Of course, lagoons aren't the only places to look for salt marshes.
You'll also find them in protected bays and along the lower reaches of
estuaries, not to mention sloping foreshores sheltered from prevailing
winds. Location matters, too. Though both the Atlantic and Gulf Coasts of
North America are generally hospitable, less than 20 percent of the Pacific
Coast is capable of supporting salt marsh.
The reasons for this variability are almost too numerous to catalog. If a
coast is too steep, sediment can't settle, and emergent plants struggle to
keep their heads above water. On the other hand, gently-sloping foreshores
are often muddy, and mud is an ideal nursery for growing plants. What's mud's
secret? It's all in the recipe: a surprisingly complex mixture of clays
and silts, along with sand, fragments of marine shell, and dollops of
organic detritus. Where does mud come from? Here's a hint: Another name for
salt marsh is tidal marsh. This gives the game away. Unlike their
freshwater cousins, salt marshes breath with the tides, flooding and
drying as the water rises and falls. And with each cycle, the sea deposits a
fresh mantle of sediment. Estuarine marshes enjoy a double bounty, receiving
sediments from both sea and land, borne by tide and river. Salt-tolerant
plants take root in the resulting mud, and their roots in turn trap still
more sediment, holding it fast against the tug of the tide. As generation
succeeds generation over many years, a rich organic mortar forms. The end
product of this process is peat, and in the fullness of time shrubs and
trees may colonize the peaty shallows, as meadowland grows outward toward
Here we see the secret behind the first of the salt marsh's two pivotal
Bulwark of the Land
Salt marshes are natural sponges. When a high wind joins forces with a
high tide to send a storm surge sweeping toward the coast, the resilient
matrix of mud and interfingered roots absorbs the blow, sparing the land
from the full might of the sea. Even when this defense fails to halt the
onrush of water, the marsh endures. And when the storm waters finally
recede, as recede they must, the marsh stands in their way, recapturing much
of what the waves had claimed. The upshot? The marsh emerges from the battle
even stronger than it was before the first wave fell. Now that's triumph in
Tough as they are when put to the test, however, salt marshes also have a
tender side. In fact, they might well be called
The Sea's Nursery
Like freshwater marshes, salt marshes support a rich diversity of plant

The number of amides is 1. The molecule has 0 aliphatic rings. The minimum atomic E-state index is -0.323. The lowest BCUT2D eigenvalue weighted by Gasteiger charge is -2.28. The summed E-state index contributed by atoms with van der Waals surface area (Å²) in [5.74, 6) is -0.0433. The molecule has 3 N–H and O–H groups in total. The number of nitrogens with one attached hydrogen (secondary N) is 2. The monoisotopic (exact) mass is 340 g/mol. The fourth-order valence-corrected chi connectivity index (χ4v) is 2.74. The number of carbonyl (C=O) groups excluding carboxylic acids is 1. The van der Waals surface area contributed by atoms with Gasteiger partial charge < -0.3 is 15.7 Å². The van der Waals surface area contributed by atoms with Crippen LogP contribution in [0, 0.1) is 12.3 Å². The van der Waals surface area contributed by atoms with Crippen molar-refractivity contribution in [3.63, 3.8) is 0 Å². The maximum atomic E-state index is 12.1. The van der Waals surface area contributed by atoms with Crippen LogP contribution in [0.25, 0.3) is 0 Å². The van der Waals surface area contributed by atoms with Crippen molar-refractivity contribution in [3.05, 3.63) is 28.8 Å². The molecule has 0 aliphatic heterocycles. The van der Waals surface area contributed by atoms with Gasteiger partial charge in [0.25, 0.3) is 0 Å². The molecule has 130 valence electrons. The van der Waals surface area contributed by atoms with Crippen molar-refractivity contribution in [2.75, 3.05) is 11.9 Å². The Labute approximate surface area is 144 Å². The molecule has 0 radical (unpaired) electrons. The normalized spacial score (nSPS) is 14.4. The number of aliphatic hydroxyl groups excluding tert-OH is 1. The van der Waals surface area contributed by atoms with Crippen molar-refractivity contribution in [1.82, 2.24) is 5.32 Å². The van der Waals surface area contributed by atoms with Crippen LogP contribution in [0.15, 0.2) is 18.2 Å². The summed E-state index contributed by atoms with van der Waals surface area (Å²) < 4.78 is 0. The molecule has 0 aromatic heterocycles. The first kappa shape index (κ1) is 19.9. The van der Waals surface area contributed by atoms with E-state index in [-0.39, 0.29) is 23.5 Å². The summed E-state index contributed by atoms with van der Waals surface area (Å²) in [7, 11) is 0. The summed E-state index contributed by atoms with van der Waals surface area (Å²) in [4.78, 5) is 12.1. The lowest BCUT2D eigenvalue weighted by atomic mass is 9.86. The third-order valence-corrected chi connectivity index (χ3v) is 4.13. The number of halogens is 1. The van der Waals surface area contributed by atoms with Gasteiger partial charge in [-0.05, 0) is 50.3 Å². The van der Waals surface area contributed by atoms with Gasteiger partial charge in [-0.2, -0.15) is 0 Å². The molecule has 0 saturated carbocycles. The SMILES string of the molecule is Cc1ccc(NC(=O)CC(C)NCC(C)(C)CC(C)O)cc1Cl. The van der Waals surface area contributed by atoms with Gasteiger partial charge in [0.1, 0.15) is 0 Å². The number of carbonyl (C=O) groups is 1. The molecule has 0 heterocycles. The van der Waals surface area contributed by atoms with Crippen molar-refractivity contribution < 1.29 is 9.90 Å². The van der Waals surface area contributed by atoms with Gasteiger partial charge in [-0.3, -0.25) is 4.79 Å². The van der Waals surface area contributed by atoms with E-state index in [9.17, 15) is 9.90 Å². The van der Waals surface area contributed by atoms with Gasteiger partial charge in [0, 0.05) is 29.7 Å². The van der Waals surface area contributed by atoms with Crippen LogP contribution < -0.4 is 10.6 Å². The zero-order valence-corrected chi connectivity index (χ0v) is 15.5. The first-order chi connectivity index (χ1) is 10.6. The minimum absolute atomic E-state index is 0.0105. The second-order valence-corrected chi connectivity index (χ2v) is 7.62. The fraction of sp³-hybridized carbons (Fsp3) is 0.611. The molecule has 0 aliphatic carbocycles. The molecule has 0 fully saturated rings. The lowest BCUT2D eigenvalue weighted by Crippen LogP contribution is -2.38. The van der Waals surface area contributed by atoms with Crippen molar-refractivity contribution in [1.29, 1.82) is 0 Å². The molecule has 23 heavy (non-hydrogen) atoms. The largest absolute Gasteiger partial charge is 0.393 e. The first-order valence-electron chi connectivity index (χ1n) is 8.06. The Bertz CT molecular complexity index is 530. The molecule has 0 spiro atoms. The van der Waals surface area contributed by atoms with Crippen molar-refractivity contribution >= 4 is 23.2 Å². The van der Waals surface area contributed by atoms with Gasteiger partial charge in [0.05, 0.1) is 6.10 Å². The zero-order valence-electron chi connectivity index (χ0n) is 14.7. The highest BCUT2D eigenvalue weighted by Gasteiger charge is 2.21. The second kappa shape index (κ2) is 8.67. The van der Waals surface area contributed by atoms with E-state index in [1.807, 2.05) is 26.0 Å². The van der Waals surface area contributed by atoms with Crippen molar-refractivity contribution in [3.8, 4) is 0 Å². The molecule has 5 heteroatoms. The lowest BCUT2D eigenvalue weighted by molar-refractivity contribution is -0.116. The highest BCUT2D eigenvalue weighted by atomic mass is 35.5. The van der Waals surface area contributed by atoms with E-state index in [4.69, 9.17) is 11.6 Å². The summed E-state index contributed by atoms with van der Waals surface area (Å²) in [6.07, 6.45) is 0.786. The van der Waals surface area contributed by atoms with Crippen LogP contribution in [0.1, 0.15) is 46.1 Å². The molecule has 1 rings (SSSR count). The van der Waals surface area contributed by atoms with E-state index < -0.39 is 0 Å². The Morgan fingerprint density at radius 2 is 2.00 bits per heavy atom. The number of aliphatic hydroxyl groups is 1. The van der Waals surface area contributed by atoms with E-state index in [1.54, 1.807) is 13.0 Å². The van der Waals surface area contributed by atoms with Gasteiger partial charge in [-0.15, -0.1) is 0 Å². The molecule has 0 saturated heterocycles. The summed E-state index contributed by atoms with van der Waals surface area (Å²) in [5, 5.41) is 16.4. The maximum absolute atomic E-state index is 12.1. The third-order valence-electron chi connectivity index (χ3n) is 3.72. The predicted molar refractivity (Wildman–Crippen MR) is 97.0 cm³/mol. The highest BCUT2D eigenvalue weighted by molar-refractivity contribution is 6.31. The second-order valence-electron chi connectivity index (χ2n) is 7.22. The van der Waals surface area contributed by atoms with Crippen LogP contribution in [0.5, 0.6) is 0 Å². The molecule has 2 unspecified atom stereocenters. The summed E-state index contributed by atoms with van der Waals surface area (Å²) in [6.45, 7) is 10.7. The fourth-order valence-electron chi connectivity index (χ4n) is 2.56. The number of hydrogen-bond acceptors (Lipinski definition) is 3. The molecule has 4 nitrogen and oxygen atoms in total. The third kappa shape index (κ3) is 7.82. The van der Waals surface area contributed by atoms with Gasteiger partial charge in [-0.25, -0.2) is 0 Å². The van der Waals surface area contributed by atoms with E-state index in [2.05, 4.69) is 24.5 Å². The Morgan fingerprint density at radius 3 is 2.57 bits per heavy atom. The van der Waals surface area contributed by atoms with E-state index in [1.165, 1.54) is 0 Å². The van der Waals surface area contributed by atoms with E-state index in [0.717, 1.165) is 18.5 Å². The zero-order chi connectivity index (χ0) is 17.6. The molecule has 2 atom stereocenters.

and animal life, beginning with marine plankton and moving up the pyramid
from there. Lugworms and other marine worms flourish in the mud of the
intertidal zone, as do a bewildering variety of molluscs, crustaceans, and
other invertebrate life-forms. Land animals, too, depend on salt marshes.
Shore birds, squirrels,
deer, and muskrats come to the marsh to forage for their meals. Ospreys and
gulls build nests on land, finding rich pickings just offshore in open
water. Wading birds, ducks, and geese feed in the shallows and stalk the
fish that sweep in with each tide.
Fish. Here we come near the heart of the matter and the marsh. For
many species of fish, including some commercially important species, and for
the young of sea
turtles as well, the salt marsh provides both shelter and nourishment.
Some species move on into the open sea as adults, others (like the flounder)
remain behind to get their living in the shallows. And speaking of moving
on, salt marshes play host to countless species of migratory songbirds,
waterfowl, and waders on their semiannual flights to and from their
wintering grounds. Some stay only long enough to rest and refuel before
taking to the air for the next leg of their journey. Others stop over for a
season, or even longer.
Canoeists and kayakers, too, find welcome shelter from wind and wave in
salt marshes. But for birds and paddlers alike these refuges
are now becoming scarce. And their fate is our hands, because, like all
Salt Marshes Are Fragile
They're fascinating places to visit, but they're also easily damaged, and
the cumulative impact of thousands of visitors, even thousands of
well-meaning visitors, can wreak havoc: even a discarded plastic bag
can kill, after all. Yet other threats are far graver. Waterfront
development. Wetland "reclamation." Pollution from industrial effluent,
agricultural runoff, sewage-treatment plant outflows, and storm drains.
Erosion from wakes. Overfishing. The list is long and disheartening, and
remedies are few and far between. But the damage must not continue. Much has
already been lost. Less and less remains to save. And time is running out.
What can we paddlers do? Give wildlife and waterfowl plenty of space,
especially during the breeding season and when they're raising their young.
Pick up after ourselves (and others). Watch where we step, and even then
tread lightly. Leave our pets at home. None of these things will address the
big problems, of course, but at least we won't be making things worse. And
Salt marshes are dynamic, fluid and ever-changing. Sometimes dry and
sometimes wet, they partake of both water and land. Yet theirs is a benign
duplicity. After all, they protect the shore from the sea's assault at the
same time that they nourish the hungry. And our species is no exception.
Salt marshes protect and feed us, too. But for how long? That's the
question, isn't it?
Copyright © 2007 by Verloren Hoop Productions. All rights